Saturday July 19th marked the official launch of our new project to play a campaign in the Spanish Civil War with Chain of Command. And no better way to start the project than visiting one of the battlefields next to Madrid (El Alto del León) during the morning, followed by a nice lunch and a game in the afternoon with the first painted minis… and almost coinciding with the 78th anniversary of the start of war (18th July, 1936)!
Around 60 km north of Madrid, El Alto del León (1,500 mts height) is a key mountain pass of the road linking Spain’s capital with some of the main cities of the former Old Castilla region in the north (Avila, Segovia, Salamanca or Valladolid) and leading into the north-western region of Galicia.
Today it is a secondary road, as between the early 60s and 70s two toll tunnels and a motorway were dig underneath, facilitating the road communications between the two halves of Spain. However in 1936, el Alto del León was one of the three key mountain passes to reach Madrid from the North (the other two being Navacerrada and Somosierra, the latter also a site of a famous battle in the Napoleonic wars).
The site saw some important action since the early days of the war when the summit was occupied a group of the Republican militia on 19th July, but were attacked and defeated on the 22nd by a Nationalist column (comprising army units and Falangist militia) coming from Valladolid. The attack was initiated from San Rafael and had the objective of conquering Guadarrama at the foot of the mountain where the pass is located. The Nationalist conquered and hold the pass but could not make any further progress and the Republican set their line around the Tablada hospital, 3 km down the summit approximately
|Aerial view of the battle area with Google Maps|
Several attacks and counterattacks followed during the rest of July and August, but none of the two sides achieved a decisive breakthrough. From September 1936 the focal point of action moved to the south-west of Madrid, where the Nationalist columns from Andalucía were advancing towards Madrid, taking Toledo and breaking the siege of the Alcázar.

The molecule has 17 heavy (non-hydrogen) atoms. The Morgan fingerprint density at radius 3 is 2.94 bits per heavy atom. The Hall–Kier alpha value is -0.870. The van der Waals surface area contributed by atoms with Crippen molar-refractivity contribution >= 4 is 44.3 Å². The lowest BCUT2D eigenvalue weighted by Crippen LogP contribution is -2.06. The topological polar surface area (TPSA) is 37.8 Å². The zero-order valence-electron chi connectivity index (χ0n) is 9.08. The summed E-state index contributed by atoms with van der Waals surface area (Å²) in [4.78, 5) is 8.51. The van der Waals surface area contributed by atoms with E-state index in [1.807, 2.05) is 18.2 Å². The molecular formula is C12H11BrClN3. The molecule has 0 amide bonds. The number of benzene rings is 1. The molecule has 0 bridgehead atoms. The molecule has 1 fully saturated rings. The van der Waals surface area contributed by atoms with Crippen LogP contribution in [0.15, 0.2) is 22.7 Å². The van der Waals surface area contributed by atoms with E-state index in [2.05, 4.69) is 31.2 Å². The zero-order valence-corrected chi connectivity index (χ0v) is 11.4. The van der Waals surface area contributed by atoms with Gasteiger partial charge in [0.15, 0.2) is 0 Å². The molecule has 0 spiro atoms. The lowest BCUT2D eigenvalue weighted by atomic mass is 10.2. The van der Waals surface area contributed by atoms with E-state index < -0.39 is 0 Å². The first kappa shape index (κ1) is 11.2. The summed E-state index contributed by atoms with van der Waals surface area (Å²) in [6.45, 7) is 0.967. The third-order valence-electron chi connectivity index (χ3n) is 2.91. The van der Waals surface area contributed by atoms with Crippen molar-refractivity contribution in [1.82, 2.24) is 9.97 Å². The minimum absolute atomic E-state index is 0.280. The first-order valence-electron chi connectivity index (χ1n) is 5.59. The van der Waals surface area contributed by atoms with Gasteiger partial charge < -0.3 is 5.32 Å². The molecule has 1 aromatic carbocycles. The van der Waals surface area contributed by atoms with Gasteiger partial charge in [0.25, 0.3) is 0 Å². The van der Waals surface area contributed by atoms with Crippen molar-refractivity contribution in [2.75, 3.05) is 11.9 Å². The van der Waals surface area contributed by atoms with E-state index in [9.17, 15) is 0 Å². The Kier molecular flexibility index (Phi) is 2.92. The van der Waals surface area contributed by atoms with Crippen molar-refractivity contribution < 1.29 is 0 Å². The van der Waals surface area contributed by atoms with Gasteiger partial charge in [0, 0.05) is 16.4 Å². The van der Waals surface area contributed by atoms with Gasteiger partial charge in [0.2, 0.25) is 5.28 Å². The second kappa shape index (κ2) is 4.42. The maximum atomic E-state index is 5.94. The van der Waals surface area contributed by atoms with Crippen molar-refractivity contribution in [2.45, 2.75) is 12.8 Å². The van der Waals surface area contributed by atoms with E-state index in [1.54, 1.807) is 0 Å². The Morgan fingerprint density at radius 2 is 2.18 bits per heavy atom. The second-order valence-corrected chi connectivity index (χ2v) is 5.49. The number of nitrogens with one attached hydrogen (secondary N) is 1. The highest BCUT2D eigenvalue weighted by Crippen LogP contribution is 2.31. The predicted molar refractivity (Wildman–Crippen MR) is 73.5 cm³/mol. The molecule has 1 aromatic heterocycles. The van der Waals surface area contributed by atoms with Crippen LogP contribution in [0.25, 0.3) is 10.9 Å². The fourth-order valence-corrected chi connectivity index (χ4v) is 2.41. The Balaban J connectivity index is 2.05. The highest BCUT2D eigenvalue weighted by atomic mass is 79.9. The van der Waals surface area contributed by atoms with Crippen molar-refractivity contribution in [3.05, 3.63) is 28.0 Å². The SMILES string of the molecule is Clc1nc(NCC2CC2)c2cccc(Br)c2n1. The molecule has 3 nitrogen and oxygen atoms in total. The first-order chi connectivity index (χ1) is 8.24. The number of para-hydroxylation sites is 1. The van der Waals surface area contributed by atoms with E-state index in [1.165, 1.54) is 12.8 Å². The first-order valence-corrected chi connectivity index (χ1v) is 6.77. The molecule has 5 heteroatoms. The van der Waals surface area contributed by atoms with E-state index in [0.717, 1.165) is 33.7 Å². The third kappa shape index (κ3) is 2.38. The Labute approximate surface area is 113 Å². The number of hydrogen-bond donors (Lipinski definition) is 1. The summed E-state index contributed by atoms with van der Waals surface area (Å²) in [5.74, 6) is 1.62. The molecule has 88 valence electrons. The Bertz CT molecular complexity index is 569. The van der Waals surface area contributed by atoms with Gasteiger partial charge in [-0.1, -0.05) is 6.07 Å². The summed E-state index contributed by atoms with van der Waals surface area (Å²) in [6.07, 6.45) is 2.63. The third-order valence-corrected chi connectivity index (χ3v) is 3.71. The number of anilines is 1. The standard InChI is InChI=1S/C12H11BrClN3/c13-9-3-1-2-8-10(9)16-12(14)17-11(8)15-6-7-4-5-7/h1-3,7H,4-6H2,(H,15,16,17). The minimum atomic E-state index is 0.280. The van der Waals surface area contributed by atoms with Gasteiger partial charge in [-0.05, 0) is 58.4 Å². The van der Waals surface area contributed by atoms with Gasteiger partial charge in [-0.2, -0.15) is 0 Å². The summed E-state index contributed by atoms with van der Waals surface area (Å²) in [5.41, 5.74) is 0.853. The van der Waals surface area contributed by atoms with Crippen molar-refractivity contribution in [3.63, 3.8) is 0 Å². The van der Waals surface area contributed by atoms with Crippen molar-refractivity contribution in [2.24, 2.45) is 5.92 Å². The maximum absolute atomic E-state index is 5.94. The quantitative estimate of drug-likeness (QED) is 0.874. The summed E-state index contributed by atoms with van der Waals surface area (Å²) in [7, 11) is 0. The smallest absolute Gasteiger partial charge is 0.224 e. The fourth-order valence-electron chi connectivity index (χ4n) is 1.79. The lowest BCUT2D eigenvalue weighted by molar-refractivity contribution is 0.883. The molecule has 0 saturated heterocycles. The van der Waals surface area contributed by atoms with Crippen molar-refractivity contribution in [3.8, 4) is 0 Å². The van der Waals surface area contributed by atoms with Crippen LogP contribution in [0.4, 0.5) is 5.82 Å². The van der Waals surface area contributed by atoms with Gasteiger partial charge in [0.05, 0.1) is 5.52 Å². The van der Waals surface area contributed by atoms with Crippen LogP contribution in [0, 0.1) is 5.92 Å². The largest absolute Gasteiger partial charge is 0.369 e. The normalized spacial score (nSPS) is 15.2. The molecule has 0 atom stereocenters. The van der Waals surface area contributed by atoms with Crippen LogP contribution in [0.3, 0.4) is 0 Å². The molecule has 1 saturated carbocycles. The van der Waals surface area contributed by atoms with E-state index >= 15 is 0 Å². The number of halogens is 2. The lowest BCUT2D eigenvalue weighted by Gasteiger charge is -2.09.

The stabilization of the front in this area and the relative lack of activity at El León gave the Nationalist forces time to build and reinforce the defenses, which were regularly improved and extended in the following years. From the winter of 1936-1937 until the end of the war the battle lines won in the summer of 1936 hardly changed and the opposing forces just kept an eye one on the other from the system of trenches and bunkers where they took shelter.
In this visit we concentrated on the Nationalists lines because of their easy access and better preservation; we´ll likely organize another visit in the future to the Republican lines, in any case after the summer break.
We explored two areas: La Sevillana and Cabez Líjar (the latter also known as “La Loma de los Falangistas) located to the left and the right of the mountain pass summit respectively.
This post will be focused on La Sevillana, that was the main defensive position in the area, extending for over a kilometer around the main peak (La Sevillana). You can discern the existence of three main lines:
- A first outer line
- A main defensive position located on the summit of the Sevillana hill
- A set of shelters of different size that can accommodate from 2-3 sections to a full company
The outer line was placed in the slope overlooking the road to Guadarrama and comprised several positions made of stone walls, foxholes, trenches and small bunkers. A dominating feature was a bunker excavated in the rock and whose purpose was clearly to be used as an observation post (not clear to us whether to direct artillery fire or to watch potential enemy formations attacking.
This is a small bunker placed in the downward slope and about a 200 meters from the obervation post. It belong to a long extended position made of stonewalls, trenches and one-man foxeholes. Given the size of the bunker, it can accomodate 2-3 men and probably it was used to place the section`s LMG (?).
|Rear access door|
|Stonewall or parapet|
|Small shleter or foxhole?|
This photo was made from inside the bunker: you may be surprised by the lack of visibility with so many tress interefering the line of fire; these were planted in the 60s and 70s as a part of a massive program to reforest the Guadarrama area and they did not exsit at the time of the war.
It was difficult to captutre in the photos, but going down the slope a few meters from the bunker we bumped into the road leading to El León. Incidentally, the slope was truly steep and if I were to wargame this battle it will crearly copunt as very difficult terrain fro anyone attempting to climb cross country.
|Trench line remants, reinforced with stone|
|Communication trench leading to a small shelter (observe a large stone fallen in the trench)|
|Shelter (for a squad?)|
This bunker was so well camouflaged among the rocks that we almost missed it! Similar size to the previous bunker, probably used by an LMG team.
Our next stop was in the summit of La Sevillana, where the main position was placed. The area is dominated by the two bunkers erected on top of the rock formation; around this rock there were remnants of stone walls and trenches excavated in the stone. Behind the position (overlooking San Rafael, we saw a lot of well constructed stone buildings: commanding posts? Shelters?
|Bunkers on La Sevillana summit|
|Climbing to the top|
|Observe the wall to protect the occupants from moratr shells|
The building in the rear of the position:
In the next post we will visit Cabeza Líjar.